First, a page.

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PostgreSQL Pull Backup

Let's setup some PostgreSQL backups.  

In this post, we'll set up a pull methodology in order to get backups of our PostgreSQL Cluster .  The backups will be saved remotely so any failures in our cluster will be independent of our PostgreSQL backups.

First, let's prepare the postgres account so we can login remotely without a pass.  This will allow us to run the pg_dump command remotely.  So generate a pair of keys in whatever account of your choice and exchange the keys with the remote hosts like this:

[root@mbpc-pc .ssh]# cat id_rsa.pub
ssh-rsa <SECRET KEY TEXT>
[root@mbpc-pc .ssh]#
[root@mbpc-pc .ssh]#
[root@mbpc-pc .ssh]# ssh postgres@psql01
FIPS integrity verification test failed.
Last login: Sun Jun  2 18:46:53 2019
-bash-4.2$ cat .ssh/authorized_keys
ssh-rsa <SECRET KEY TEXT>
-bash-4.2$ logout
Connection to psql01 closed.
[root@mbpc-pc .ssh]# ssh postgres@psql02
FIPS integrity verification test failed.
Last login: Sun Jun  2 17:15:30 2019 from mbpc-pc.nix.mds.xyz
-bash-4.2$ logout
Connection to psql02 closed.
[root@mbpc-pc .ssh]# ssh postgres@psql03
FIPS integrity verification test failed.
Last login: Sun Jun  2 18:30:51 2019 from psql01.nix.mds.xyz
-bash-4.2$

Once you have the keys exchanged, you'll need a .pgpass within the root folder of the postgres account on each of the above cluster hosts:

-bash-4.2$ cat .pgpass
psql-c01.nix.mds.xyz:5432:*:postgres:<SECRET>
psql01.nix.mds.xyz:5432:*:postgres:<SECRET>
psql02.nix.mds.xyz:5432:*:postgres:<SECRET>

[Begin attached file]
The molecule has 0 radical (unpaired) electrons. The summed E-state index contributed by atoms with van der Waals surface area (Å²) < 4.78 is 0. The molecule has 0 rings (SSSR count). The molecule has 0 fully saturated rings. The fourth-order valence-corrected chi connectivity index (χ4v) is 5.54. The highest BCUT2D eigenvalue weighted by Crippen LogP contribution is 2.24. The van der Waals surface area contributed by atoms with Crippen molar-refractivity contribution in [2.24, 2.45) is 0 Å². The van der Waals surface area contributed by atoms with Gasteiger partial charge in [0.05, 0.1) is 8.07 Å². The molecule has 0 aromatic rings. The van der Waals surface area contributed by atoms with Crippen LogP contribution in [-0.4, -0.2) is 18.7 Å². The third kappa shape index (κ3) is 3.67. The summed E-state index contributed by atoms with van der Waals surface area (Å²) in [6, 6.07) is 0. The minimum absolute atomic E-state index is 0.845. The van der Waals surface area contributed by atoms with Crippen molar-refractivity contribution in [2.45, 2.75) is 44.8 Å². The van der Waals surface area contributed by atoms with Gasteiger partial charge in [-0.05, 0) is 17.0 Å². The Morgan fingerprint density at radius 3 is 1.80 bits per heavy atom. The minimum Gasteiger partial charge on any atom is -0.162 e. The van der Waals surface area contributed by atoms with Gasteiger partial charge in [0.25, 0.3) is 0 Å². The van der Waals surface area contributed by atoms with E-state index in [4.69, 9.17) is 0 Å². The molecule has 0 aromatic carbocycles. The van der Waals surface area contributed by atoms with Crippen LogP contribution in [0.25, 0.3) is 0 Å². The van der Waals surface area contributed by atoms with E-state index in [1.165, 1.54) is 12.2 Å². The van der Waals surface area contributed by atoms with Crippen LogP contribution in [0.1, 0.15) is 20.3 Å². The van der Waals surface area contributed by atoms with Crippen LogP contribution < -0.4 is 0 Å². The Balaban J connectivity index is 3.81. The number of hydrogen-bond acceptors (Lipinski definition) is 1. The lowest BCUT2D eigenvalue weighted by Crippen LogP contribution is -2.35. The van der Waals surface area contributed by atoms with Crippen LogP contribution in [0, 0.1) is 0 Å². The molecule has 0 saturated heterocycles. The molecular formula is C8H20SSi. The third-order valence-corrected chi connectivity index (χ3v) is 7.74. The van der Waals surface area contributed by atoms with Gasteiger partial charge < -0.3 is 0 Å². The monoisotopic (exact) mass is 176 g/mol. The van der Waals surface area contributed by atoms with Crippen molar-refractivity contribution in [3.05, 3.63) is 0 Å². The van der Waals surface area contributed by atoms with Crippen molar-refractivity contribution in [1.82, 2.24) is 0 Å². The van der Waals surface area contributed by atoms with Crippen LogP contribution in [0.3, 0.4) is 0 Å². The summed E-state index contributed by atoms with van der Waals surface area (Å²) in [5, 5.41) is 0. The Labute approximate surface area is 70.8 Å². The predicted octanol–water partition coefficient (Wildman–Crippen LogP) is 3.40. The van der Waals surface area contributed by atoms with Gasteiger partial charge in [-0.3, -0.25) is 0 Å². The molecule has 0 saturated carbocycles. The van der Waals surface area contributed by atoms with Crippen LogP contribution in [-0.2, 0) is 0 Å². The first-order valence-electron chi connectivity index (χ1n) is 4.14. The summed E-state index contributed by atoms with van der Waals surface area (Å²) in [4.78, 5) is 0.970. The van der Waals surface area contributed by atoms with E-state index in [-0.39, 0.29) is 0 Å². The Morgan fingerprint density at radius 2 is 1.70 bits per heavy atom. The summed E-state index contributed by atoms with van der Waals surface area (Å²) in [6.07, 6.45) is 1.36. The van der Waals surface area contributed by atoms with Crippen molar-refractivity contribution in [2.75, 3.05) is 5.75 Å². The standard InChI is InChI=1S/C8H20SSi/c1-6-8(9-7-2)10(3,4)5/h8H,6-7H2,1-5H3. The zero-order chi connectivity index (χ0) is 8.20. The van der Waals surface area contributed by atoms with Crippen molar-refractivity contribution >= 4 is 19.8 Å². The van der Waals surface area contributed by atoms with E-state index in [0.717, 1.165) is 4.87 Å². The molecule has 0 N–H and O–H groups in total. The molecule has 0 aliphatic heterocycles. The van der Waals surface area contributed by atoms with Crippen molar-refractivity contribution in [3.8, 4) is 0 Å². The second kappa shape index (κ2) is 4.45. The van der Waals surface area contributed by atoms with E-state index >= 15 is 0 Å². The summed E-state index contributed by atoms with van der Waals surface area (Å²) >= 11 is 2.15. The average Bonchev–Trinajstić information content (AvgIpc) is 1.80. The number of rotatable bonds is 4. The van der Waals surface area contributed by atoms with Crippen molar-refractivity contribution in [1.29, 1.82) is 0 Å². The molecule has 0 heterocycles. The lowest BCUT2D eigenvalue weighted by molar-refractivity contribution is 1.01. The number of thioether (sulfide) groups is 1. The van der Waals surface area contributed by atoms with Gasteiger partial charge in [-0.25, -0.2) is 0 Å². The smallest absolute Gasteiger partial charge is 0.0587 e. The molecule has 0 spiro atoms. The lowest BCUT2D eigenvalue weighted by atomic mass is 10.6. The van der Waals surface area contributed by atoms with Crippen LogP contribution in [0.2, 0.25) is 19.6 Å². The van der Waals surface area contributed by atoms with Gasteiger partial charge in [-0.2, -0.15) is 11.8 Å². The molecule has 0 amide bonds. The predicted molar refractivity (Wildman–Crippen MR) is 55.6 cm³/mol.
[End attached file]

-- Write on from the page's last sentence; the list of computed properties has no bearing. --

psql03.nix.mds.xyz:5432:*:postgres:<SECRET>
-bash-4.2$

Next, we'll write a short script to login to a postgres node and take a backup saving the gzip file locally on the calling server:

[root@mbpc-pc .ssh]# cat /mnt/postgres-backup.sh
#!/bin/bash

PSQLH="";
PSQLR="";

# For a reason I've yet to investigate, cluster IP doesn't work here.  So determening the node with a running instance the real shitty way.
for KEY in $( echo psql-c01 psql01 psql02 psql03 ); do
        PSQLH=$( ssh postgres@$KEY "hostname" 2>/dev/null );
        PSQLR=$( ssh postgres@$KEY "ps -ef|grep -Ei \"pgsql-10.*postgres\"|grep -v grep" 2>/dev/null);
        [[ PSQLR != “” ]] && {
                echo $PSQLH"|"$PSQLR; break;
        };
done

[[ PSQLH == “” ]] && {
        echo "ERROR: PSQLH var was empty.  Should be a hostname.";
        exit 0;
};

ssh postgres@psql-c01.nix.mds.xyz "pg_dumpall -U postgres -h $PSQLH -p 5432 | gzip -vc" > ./psql-c01.sql.$(date +%s).gz && find /mnt/SomeBigDisk/psql-backup/ -type f -name '*.sql.*.gz' -mtime +180 -exec rm {} \;
[root@mbpc-pc .ssh]#

 

Notice the find line in the above.  It will clear out any old backups after 180 saves.

Schedule this via cron or any other scheduling software you prefer:

[root@mbpc-pc .ssh]# crontab -l|grep postgres
30 3 * * * /mnt/postgres-backup.sh
[root@mbpc-pc .ssh]#

The beauty of this method is that pg_dump will always be the correct version to match the PostgreSQL software running there and this will leave no intermediate files.  You won't need to ensure the pg_dump always matches your DB Cluster.  

Thx,
TK

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